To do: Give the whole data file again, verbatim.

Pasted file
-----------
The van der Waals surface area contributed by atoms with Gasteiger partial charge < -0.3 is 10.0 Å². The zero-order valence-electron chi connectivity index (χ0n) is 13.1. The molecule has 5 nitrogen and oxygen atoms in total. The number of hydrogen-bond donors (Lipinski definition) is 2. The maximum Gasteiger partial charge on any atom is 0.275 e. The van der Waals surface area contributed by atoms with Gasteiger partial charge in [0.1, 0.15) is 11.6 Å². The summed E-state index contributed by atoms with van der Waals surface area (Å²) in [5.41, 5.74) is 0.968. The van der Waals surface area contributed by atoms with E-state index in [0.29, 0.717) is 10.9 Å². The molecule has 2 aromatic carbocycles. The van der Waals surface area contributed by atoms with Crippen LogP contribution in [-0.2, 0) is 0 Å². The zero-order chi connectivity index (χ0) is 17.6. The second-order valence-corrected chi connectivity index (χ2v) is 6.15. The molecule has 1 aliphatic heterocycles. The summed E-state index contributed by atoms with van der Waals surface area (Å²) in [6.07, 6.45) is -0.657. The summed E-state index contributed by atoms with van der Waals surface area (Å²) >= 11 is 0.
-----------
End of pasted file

The van der Waals surface area contributed by atoms with Gasteiger partial charge < -0.3 is 10.0 Å². The zero-order valence-electron chi connectivity index (χ0n) is 13.1. The molecule has 5 nitrogen and oxygen atoms in total. The number of hydrogen-bond donors (Lipinski definition) is 2. The maximum Gasteiger partial charge on any atom is 0.275 e. The van der Waals surface area contributed by atoms with Gasteiger partial charge in [0.1, 0.15) is 11.6 Å². The summed E-state index contributed by atoms with van der Waals surface area (Å²) in [5.41, 5.74) is 0.968. The van der Waals surface area contributed by atoms with E-state index in [0.29, 0.717) is 10.9 Å². The molecule has 2 aromatic carbocycles. The van der Waals surface area contributed by atoms with Crippen LogP contribution in [-0.2, 0) is 0 Å². The zero-order chi connectivity index (χ0) is 17.6. The second-order valence-corrected chi connectivity index (χ2v) is 6.15. The molecule has 1 aliphatic heterocycles. The summed E-state index contributed by atoms with van der Waals surface area (Å²) in [6.07, 6.45) is -0.657. The summed E-state index contributed by atoms with van der Waals surface area (Å²) >= 11 is 0.